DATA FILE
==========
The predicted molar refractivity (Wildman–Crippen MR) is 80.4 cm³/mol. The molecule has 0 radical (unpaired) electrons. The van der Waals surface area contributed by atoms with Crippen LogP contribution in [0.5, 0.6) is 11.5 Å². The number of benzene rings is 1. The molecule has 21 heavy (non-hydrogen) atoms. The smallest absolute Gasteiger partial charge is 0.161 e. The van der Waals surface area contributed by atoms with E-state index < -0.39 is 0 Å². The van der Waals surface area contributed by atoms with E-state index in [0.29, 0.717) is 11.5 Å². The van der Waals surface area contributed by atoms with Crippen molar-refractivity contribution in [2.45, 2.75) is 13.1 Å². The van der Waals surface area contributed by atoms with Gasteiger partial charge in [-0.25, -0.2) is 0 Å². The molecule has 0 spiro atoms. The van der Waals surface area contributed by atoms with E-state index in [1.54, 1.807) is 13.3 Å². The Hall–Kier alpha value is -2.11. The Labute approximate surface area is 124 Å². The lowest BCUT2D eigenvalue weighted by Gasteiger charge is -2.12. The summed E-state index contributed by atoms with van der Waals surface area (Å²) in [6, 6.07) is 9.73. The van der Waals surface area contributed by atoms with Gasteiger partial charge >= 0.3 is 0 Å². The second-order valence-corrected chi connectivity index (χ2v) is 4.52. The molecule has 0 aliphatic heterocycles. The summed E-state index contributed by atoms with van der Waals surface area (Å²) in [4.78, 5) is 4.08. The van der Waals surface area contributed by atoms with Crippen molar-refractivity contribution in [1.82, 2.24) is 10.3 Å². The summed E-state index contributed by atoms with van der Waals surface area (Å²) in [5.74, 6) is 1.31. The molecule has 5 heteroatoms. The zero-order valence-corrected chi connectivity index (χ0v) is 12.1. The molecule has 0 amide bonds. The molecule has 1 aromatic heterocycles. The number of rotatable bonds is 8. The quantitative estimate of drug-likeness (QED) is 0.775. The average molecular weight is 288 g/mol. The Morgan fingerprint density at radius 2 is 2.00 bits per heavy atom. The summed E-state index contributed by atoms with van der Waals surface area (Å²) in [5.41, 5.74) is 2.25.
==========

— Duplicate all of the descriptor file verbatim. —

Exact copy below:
The predicted molar refractivity (Wildman–Crippen MR) is 80.4 cm³/mol. The molecule has 0 radical (unpaired) electrons. The van der Waals surface area contributed by atoms with Crippen LogP contribution in [0.5, 0.6) is 11.5 Å². The number of benzene rings is 1. The molecule has 21 heavy (non-hydrogen) atoms. The smallest absolute Gasteiger partial charge is 0.161 e. The van der Waals surface area contributed by atoms with E-state index < -0.39 is 0 Å². The van der Waals surface area contributed by atoms with E-state index in [0.29, 0.717) is 11.5 Å². The van der Waals surface area contributed by atoms with Crippen molar-refractivity contribution in [2.45, 2.75) is 13.1 Å². The van der Waals surface area contributed by atoms with Gasteiger partial charge in [-0.25, -0.2) is 0 Å². The molecule has 0 spiro atoms. The van der Waals surface area contributed by atoms with E-state index in [1.54, 1.807) is 13.3 Å². The Hall–Kier alpha value is -2.11. The Labute approximate surface area is 124 Å². The lowest BCUT2D eigenvalue weighted by Gasteiger charge is -2.12. The summed E-state index contributed by atoms with van der Waals surface area (Å²) in [6, 6.07) is 9.73. The van der Waals surface area contributed by atoms with Gasteiger partial charge >= 0.3 is 0 Å². The second-order valence-corrected chi connectivity index (χ2v) is 4.52. The molecule has 0 aliphatic heterocycles. The summed E-state index contributed by atoms with van der Waals surface area (Å²) in [4.78, 5) is 4.08. The van der Waals surface area contributed by atoms with Crippen molar-refractivity contribution in [1.82, 2.24) is 10.3 Å². The summed E-state index contributed by atoms with van der Waals surface area (Å²) in [5.74, 6) is 1.31. The molecule has 5 heteroatoms. The zero-order valence-corrected chi connectivity index (χ0v) is 12.1. The molecule has 0 amide bonds. The molecule has 1 aromatic heterocycles. The number of rotatable bonds is 8. The quantitative estimate of drug-likeness (QED) is 0.775. The average molecular weight is 288 g/mol. The Morgan fingerprint density at radius 2 is 2.00 bits per heavy atom. The summed E-state index contributed by atoms with van der Waals surface area (Å²) in [5.41, 5.74) is 2.25.